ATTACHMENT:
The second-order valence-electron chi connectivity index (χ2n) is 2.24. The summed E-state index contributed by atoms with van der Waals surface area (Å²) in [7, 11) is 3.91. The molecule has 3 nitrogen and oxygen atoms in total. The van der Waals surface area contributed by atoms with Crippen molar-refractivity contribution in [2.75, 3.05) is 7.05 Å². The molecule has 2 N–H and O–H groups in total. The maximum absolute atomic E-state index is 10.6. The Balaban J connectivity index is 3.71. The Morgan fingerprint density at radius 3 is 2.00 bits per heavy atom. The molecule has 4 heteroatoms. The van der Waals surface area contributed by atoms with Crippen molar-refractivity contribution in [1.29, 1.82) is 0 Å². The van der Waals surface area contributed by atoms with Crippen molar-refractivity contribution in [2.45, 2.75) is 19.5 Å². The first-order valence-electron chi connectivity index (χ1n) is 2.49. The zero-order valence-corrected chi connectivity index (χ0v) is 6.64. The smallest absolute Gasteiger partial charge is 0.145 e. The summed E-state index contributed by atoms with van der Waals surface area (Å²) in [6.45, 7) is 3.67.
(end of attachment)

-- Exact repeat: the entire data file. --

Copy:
The second-order valence-electron chi connectivity index (χ2n) is 2.24. The summed E-state index contributed by atoms with van der Waals surface area (Å²) in [7, 11) is 3.91. The molecule has 3 nitrogen and oxygen atoms in total. The van der Waals surface area contributed by atoms with Crippen molar-refractivity contribution in [2.75, 3.05) is 7.05 Å². The molecule has 2 N–H and O–H groups in total. The maximum absolute atomic E-state index is 10.6. The Balaban J connectivity index is 3.71. The Morgan fingerprint density at radius 3 is 2.00 bits per heavy atom. The molecule has 4 heteroatoms. The van der Waals surface area contributed by atoms with Crippen molar-refractivity contribution in [1.29, 1.82) is 0 Å². The van der Waals surface area contributed by atoms with Crippen molar-refractivity contribution in [2.45, 2.75) is 19.5 Å². The first-order valence-electron chi connectivity index (χ1n) is 2.49. The zero-order valence-corrected chi connectivity index (χ0v) is 6.64. The smallest absolute Gasteiger partial charge is 0.145 e. The summed E-state index contributed by atoms with van der Waals surface area (Å²) in [6.45, 7) is 3.67.